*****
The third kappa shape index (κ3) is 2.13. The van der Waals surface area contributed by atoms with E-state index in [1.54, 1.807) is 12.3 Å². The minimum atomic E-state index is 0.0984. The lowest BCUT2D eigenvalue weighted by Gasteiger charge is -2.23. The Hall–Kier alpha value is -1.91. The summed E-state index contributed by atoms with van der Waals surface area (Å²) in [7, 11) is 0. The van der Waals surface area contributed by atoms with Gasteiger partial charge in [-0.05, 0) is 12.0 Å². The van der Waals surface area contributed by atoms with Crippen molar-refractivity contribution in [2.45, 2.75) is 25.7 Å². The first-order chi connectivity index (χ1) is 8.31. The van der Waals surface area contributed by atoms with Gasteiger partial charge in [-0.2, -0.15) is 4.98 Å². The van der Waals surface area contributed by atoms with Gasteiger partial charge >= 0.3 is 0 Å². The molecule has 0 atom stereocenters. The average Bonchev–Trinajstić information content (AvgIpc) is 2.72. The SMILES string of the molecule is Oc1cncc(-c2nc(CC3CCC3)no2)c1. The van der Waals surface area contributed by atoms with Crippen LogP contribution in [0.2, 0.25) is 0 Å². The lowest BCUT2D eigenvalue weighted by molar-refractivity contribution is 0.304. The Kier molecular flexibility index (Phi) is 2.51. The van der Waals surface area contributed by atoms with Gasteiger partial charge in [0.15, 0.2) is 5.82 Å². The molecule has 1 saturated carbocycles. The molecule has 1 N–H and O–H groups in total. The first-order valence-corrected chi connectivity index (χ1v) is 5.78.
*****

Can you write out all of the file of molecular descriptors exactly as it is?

The third kappa shape index (κ3) is 2.13. The van der Waals surface area contributed by atoms with E-state index in [1.54, 1.807) is 12.3 Å². The minimum atomic E-state index is 0.0984. The lowest BCUT2D eigenvalue weighted by Gasteiger charge is -2.23. The Hall–Kier alpha value is -1.91. The summed E-state index contributed by atoms with van der Waals surface area (Å²) in [7, 11) is 0. The van der Waals surface area contributed by atoms with Gasteiger partial charge in [-0.05, 0) is 12.0 Å². The van der Waals surface area contributed by atoms with Crippen molar-refractivity contribution in [2.45, 2.75) is 25.7 Å². The first-order chi connectivity index (χ1) is 8.31. The van der Waals surface area contributed by atoms with Gasteiger partial charge in [-0.2, -0.15) is 4.98 Å². The van der Waals surface area contributed by atoms with Gasteiger partial charge >= 0.3 is 0 Å². The molecule has 0 atom stereocenters. The average Bonchev–Trinajstić information content (AvgIpc) is 2.72. The SMILES string of the molecule is Oc1cncc(-c2nc(CC3CCC3)no2)c1. The van der Waals surface area contributed by atoms with Crippen LogP contribution in [0.2, 0.25) is 0 Å². The lowest BCUT2D eigenvalue weighted by molar-refractivity contribution is 0.304. The Kier molecular flexibility index (Phi) is 2.51. The van der Waals surface area contributed by atoms with Gasteiger partial charge in [0.15, 0.2) is 5.82 Å². The molecule has 1 saturated carbocycles. The molecule has 1 N–H and O–H groups in total. The first-order valence-corrected chi connectivity index (χ1v) is 5.78.